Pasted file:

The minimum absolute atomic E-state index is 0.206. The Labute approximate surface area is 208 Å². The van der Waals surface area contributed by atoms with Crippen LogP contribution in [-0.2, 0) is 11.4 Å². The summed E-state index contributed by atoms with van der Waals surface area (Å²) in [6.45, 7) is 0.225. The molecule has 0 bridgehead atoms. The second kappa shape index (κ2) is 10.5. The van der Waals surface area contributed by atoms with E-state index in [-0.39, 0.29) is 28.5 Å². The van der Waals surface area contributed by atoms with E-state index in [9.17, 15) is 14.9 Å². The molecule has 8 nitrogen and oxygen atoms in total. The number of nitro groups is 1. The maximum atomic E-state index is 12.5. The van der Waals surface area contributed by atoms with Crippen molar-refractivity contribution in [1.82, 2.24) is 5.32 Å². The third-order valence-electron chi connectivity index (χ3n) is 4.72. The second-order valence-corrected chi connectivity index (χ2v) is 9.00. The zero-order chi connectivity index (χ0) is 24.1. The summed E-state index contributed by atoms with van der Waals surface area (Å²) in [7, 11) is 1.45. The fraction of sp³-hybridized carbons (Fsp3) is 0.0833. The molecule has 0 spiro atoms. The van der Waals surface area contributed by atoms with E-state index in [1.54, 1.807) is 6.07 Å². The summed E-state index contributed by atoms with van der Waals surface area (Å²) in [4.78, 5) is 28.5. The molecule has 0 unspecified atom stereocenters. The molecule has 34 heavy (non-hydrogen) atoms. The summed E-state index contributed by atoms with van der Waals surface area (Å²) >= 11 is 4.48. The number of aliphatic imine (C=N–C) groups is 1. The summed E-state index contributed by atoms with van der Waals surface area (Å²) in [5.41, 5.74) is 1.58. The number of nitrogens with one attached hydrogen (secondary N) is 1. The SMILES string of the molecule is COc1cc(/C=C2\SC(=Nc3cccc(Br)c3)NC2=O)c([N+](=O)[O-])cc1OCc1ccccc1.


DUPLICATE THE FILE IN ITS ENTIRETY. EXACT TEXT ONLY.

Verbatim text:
The minimum absolute atomic E-state index is 0.206. The Labute approximate surface area is 208 Å². The van der Waals surface area contributed by atoms with Crippen LogP contribution in [-0.2, 0) is 11.4 Å². The summed E-state index contributed by atoms with van der Waals surface area (Å²) in [6.45, 7) is 0.225. The molecule has 0 bridgehead atoms. The second kappa shape index (κ2) is 10.5. The van der Waals surface area contributed by atoms with E-state index in [-0.39, 0.29) is 28.5 Å². The van der Waals surface area contributed by atoms with E-state index in [9.17, 15) is 14.9 Å². The molecule has 8 nitrogen and oxygen atoms in total. The number of nitro groups is 1. The maximum atomic E-state index is 12.5. The van der Waals surface area contributed by atoms with Crippen molar-refractivity contribution in [1.82, 2.24) is 5.32 Å². The third-order valence-electron chi connectivity index (χ3n) is 4.72. The second-order valence-corrected chi connectivity index (χ2v) is 9.00. The zero-order chi connectivity index (χ0) is 24.1. The summed E-state index contributed by atoms with van der Waals surface area (Å²) in [7, 11) is 1.45. The fraction of sp³-hybridized carbons (Fsp3) is 0.0833. The molecule has 0 spiro atoms. The van der Waals surface area contributed by atoms with E-state index in [1.54, 1.807) is 6.07 Å². The summed E-state index contributed by atoms with van der Waals surface area (Å²) in [4.78, 5) is 28.5. The molecule has 0 unspecified atom stereocenters. The molecule has 34 heavy (non-hydrogen) atoms. The summed E-state index contributed by atoms with van der Waals surface area (Å²) >= 11 is 4.48. The number of aliphatic imine (C=N–C) groups is 1. The summed E-state index contributed by atoms with van der Waals surface area (Å²) in [5.41, 5.74) is 1.58. The number of nitrogens with one attached hydrogen (secondary N) is 1. The SMILES string of the molecule is COc1cc(/C=C2\SC(=Nc3cccc(Br)c3)NC2=O)c([N+](=O)[O-])cc1OCc1ccccc1.